With respect to comprehensiveness of image capture, the comment appears to refer to an incident in one of the projects, where shoes of drawings that had not been removed during the initial retrieval were located. Specifically, 34 out of approximately 8,000 total shoes with approximately 270 drawings per shoe had not been removed initially. However, the oversight was identified while the microfilming project was still in progress, and these drawings were microfilmed and inserted into the correct order. Retrieval and filming of the missing records resulted in no impact on the final product. Thus, although these records were initially overlooked, this oversight was identified and corrected before completion of the project, ensuring Start Printed Page 35432thorough and accurate results for the project.
In order to ensure that the upcoming microfilming project is complete and accurate, the PSF will employ a comprehensive quality review procedure while the project is in progress. The quality review should ensure that all records are microfilmed. Moreover, there will be a significant “grace period” before destruction of the paper records, during which they will be available to the PSF if needed to correct the microfilm.
Comment 6: Marks Under Paris Convention or Native American Tribal Insignia
Several comments referred to the alleged inadequacy of the electronic records with respect to the protected notifications under Article 6ter of the Paris Convention and the notified Native American tribal insignia.
Response: As a threshold matter, the USPTO notes that these comments refer to records that are not registered trademarks, and therefore do not fall within the scope of the paper search collection at issue. Nonetheless, in response to the concern expressed in these comments, the USPTO has undertaken efforts to ensure that its electronic database for such records is complete. A project is nearly finished to load missing images into the Office's image data server to make them available for viewing on X-Search and TESS, and significant progress on the project has already been made. The USPTO notes that the missing images identified by the project were also missing from the paper search collection. Thus far, over 125 missing images have been loaded into the Office's image data server. No paper copies of protected notifications or insignia will be eliminated until the project is complete.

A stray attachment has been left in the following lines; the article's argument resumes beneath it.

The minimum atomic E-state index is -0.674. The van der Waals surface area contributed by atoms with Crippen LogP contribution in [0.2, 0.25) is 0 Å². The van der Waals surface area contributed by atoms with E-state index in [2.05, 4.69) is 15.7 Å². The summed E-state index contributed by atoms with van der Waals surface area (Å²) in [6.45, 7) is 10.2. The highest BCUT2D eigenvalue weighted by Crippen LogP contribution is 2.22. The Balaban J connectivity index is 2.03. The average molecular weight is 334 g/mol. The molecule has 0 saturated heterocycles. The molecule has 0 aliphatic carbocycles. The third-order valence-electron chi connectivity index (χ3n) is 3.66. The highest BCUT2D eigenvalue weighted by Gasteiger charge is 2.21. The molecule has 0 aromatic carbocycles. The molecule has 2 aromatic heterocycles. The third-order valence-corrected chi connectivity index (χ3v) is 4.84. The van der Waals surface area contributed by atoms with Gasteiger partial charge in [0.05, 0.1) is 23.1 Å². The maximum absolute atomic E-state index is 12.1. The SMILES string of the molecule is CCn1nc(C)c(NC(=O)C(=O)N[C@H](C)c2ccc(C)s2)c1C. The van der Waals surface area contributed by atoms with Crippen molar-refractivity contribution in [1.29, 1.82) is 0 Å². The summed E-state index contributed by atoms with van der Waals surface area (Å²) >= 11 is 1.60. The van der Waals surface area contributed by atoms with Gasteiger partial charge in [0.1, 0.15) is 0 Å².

Comment 7: Archiving the Paper Record Annotations
One commenter expressed concern that handwritten annotations made to the paper records of word marks, which may provide assistance in locating intentionally altered spellings or misspellings, have not been reviewed for potential incorporation into the pseudo-mark field in the electronic database.
Response: The USPTO created the pseudo-mark field to improve the accuracy of searches in its electronic databases, but the USPTO notes that no statutory obligation compels the maintenance of this feature. The pseudo-mark field shows the literal equivalent of a pictorial representation of wording in a design mark, and/or spellings that are similar or phonetically equivalent to wording in a word mark. The assignment of pseudo-marks to electronic records is performed by the Trademark Office within the USPTO. PSF staff members regularly make recommendations for pseudo-mark assignments, which may reflect the type of information in the handwritten annotations to the paper records. Moreover, members of the public may also suggest the addition of pseudo-marks. As with the design codes, the USPTO has sought and applied public input regarding the pseudo-mark data in the USPTO database. For example, since April 4, 2006, the USPTO has notified applicants whose marks include a pseudo-mark, to allow them the opportunity to correct or add to the pseudo-mark field. The USPTO has sent approximately 83,600 such notices.